Farm Succession Planning
The poorest of farm succession and estate plans fall trapped to thinking everything will work out – somehow. However, by making no decisions or by promising the world on a handshake, these poor succession and estate plans inevitably shackle the next generation to each other with no means of independence. They can be a recipe for unnecessary family friction and have the potential to undermine the viability of the family’s farming business.
We are often asked how to balance the ambitions of children who wish to continue with the family farming legacy with the ambitions of children who wish to pursue other vocations, particularly when the majority of the wealth is connected to the family farming business.
Here are some of our top tips:
- Avoid putting all your eggs into one basket. If all of your assets are tied up in your family farm business, then it can make it difficult to split those assets between your children who wish to continue your family farming legacy and your children who wish to pursue other opportunities. By building up off-farm assets and investments, you could minimise the effect of “splitting” your farming assets on the viability of your business.
- Don’t promise the world. A more prudent approach to involving your children in your farm business is to remunerate them rather than promising a “stake” in the farm business upon your retirement or death. Avoid compromising the security of your surviving spouse and the relationships between your children by complicating the division of your farm business. As we are also living longer, your children may require a more definitive income stream to support their own families.
- Measure expectations. There is nothing wrong with inviting your children’s opinions on your farm succession and estate planning. However, don’t fall foul by making any promises. While your farm succession and estate plans may have one eye on the present and one eye on the future, they should remain fluid.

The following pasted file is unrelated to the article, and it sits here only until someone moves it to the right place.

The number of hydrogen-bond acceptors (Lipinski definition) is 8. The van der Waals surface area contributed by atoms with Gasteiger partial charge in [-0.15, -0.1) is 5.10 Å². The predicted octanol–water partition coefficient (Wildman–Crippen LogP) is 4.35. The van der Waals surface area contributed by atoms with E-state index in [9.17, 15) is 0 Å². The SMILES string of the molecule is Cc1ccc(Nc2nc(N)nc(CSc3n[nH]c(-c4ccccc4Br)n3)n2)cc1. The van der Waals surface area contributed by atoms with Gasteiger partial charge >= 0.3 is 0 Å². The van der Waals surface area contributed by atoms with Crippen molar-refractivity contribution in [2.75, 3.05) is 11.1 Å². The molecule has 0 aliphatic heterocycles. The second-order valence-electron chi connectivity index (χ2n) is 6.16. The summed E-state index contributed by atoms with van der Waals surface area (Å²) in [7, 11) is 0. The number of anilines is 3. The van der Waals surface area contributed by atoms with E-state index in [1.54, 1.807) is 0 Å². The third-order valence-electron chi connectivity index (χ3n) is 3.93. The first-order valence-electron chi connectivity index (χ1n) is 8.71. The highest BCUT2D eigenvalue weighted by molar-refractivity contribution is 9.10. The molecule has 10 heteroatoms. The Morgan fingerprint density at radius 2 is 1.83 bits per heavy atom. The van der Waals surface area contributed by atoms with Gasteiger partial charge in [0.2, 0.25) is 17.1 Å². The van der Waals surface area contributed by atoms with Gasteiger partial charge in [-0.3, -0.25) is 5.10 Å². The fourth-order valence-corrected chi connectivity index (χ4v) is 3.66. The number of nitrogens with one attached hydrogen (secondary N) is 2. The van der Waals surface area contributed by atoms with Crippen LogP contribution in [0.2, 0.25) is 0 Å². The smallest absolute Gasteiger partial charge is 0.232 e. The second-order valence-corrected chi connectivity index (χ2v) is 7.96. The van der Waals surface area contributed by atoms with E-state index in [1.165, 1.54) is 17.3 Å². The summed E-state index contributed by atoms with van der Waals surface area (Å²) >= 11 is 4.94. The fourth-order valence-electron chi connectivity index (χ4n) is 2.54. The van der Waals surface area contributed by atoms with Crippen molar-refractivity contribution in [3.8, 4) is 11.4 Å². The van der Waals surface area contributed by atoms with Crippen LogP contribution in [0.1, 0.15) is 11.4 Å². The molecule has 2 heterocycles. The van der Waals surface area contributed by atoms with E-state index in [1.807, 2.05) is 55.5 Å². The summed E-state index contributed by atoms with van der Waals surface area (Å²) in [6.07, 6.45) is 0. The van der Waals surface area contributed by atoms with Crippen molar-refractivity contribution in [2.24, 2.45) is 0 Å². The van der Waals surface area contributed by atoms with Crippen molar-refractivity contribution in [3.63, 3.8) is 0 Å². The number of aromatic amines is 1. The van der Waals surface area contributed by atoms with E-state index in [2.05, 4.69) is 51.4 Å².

- Equitable isn’t always equal. In an ideal world, your children would each receive an equal share in your farm business and estate. However, where an equal division would adversely affect the viability of your farm business, it is more important to divide your estate in a way that fairly recognises the viability of your farm business.
A well-considered farm succession and estate plan should cover your aspirations in life, retirement and death. It should understand your children’s needs and ambitions, with a greater view of ensuring that existing family relationships are fostered or rebuilt. Often, agreeing on your overall philosophy of what you hope to achieve from your farm succession and estate plan is the easy part. However, working out how to achieve that philosophy often requires getting the right people around the table who understand different ways in which that philosophy can be achieved.
For all your Estate Planning needs including Farm Succession and Rural Estate Planning, contact the team at Aitken Lawyers today on 02 8987 0000.